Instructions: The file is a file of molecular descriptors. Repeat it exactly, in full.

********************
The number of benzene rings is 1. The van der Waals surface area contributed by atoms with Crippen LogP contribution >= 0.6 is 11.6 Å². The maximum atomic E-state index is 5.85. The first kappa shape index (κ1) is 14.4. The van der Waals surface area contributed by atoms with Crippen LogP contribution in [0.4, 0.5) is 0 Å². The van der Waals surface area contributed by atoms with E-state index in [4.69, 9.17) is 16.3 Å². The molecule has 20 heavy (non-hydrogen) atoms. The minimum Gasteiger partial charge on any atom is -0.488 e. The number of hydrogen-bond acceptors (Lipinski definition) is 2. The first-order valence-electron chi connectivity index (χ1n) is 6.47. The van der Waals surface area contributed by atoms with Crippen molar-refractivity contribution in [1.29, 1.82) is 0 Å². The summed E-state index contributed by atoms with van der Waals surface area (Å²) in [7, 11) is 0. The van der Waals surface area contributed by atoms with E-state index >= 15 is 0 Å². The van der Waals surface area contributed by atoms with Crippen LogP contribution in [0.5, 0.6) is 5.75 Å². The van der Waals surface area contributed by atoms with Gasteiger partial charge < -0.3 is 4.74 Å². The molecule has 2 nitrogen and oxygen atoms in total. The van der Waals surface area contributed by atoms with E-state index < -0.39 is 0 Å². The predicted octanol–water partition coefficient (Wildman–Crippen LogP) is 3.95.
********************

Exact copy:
The number of benzene rings is 1. The van der Waals surface area contributed by atoms with Crippen LogP contribution >= 0.6 is 11.6 Å². The maximum atomic E-state index is 5.85. The first kappa shape index (κ1) is 14.4. The van der Waals surface area contributed by atoms with Crippen LogP contribution in [0.4, 0.5) is 0 Å². The van der Waals surface area contributed by atoms with E-state index in [4.69, 9.17) is 16.3 Å². The molecule has 20 heavy (non-hydrogen) atoms. The minimum Gasteiger partial charge on any atom is -0.488 e. The number of hydrogen-bond acceptors (Lipinski definition) is 2. The first-order valence-electron chi connectivity index (χ1n) is 6.47. The van der Waals surface area contributed by atoms with Crippen molar-refractivity contribution in [1.29, 1.82) is 0 Å². The summed E-state index contributed by atoms with van der Waals surface area (Å²) in [7, 11) is 0. The van der Waals surface area contributed by atoms with E-state index >= 15 is 0 Å². The van der Waals surface area contributed by atoms with Crippen LogP contribution in [0.5, 0.6) is 5.75 Å². The van der Waals surface area contributed by atoms with Gasteiger partial charge < -0.3 is 4.74 Å². The molecule has 2 nitrogen and oxygen atoms in total. The van der Waals surface area contributed by atoms with E-state index < -0.39 is 0 Å². The predicted octanol–water partition coefficient (Wildman–Crippen LogP) is 3.95.